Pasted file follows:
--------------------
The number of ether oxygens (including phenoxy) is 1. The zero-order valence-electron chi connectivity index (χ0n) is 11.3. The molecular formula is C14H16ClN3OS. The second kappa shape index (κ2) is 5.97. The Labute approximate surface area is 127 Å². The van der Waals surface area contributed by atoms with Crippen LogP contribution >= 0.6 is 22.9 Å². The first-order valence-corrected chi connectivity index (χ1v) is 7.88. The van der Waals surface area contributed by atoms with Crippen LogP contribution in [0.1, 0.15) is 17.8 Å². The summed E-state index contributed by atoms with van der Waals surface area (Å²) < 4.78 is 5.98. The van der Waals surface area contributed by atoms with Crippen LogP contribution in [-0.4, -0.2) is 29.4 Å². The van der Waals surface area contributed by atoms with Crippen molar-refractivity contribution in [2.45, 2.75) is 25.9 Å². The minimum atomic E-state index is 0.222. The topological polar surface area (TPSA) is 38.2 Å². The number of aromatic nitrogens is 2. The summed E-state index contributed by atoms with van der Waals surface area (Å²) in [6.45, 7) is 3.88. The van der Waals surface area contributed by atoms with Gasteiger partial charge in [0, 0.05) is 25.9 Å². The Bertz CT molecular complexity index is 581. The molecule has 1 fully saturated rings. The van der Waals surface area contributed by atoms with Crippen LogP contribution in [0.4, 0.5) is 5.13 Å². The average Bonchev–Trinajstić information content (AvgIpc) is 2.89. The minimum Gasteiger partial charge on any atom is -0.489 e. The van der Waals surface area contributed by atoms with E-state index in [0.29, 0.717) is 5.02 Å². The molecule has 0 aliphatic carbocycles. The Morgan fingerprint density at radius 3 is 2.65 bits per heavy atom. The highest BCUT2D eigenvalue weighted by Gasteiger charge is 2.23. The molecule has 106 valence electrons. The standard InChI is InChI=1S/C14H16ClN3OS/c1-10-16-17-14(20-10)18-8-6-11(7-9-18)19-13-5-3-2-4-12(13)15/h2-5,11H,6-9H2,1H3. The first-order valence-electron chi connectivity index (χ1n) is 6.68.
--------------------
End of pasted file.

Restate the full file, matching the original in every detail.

The number of ether oxygens (including phenoxy) is 1. The zero-order valence-electron chi connectivity index (χ0n) is 11.3. The molecular formula is C14H16ClN3OS. The second kappa shape index (κ2) is 5.97. The Labute approximate surface area is 127 Å². The van der Waals surface area contributed by atoms with Crippen LogP contribution >= 0.6 is 22.9 Å². The first-order valence-corrected chi connectivity index (χ1v) is 7.88. The van der Waals surface area contributed by atoms with Crippen LogP contribution in [0.1, 0.15) is 17.8 Å². The summed E-state index contributed by atoms with van der Waals surface area (Å²) < 4.78 is 5.98. The van der Waals surface area contributed by atoms with Crippen LogP contribution in [-0.4, -0.2) is 29.4 Å². The van der Waals surface area contributed by atoms with Crippen molar-refractivity contribution in [2.45, 2.75) is 25.9 Å². The minimum atomic E-state index is 0.222. The topological polar surface area (TPSA) is 38.2 Å². The number of aromatic nitrogens is 2. The summed E-state index contributed by atoms with van der Waals surface area (Å²) in [6.45, 7) is 3.88. The van der Waals surface area contributed by atoms with Gasteiger partial charge in [0, 0.05) is 25.9 Å². The Bertz CT molecular complexity index is 581. The molecule has 1 fully saturated rings. The van der Waals surface area contributed by atoms with Crippen LogP contribution in [0.4, 0.5) is 5.13 Å². The average Bonchev–Trinajstić information content (AvgIpc) is 2.89. The minimum Gasteiger partial charge on any atom is -0.489 e. The van der Waals surface area contributed by atoms with E-state index in [0.29, 0.717) is 5.02 Å². The molecule has 0 aliphatic carbocycles. The Morgan fingerprint density at radius 3 is 2.65 bits per heavy atom. The highest BCUT2D eigenvalue weighted by Gasteiger charge is 2.23. The molecule has 106 valence electrons. The standard InChI is InChI=1S/C14H16ClN3OS/c1-10-16-17-14(20-10)18-8-6-11(7-9-18)19-13-5-3-2-4-12(13)15/h2-5,11H,6-9H2,1H3. The first-order valence-electron chi connectivity index (χ1n) is 6.68.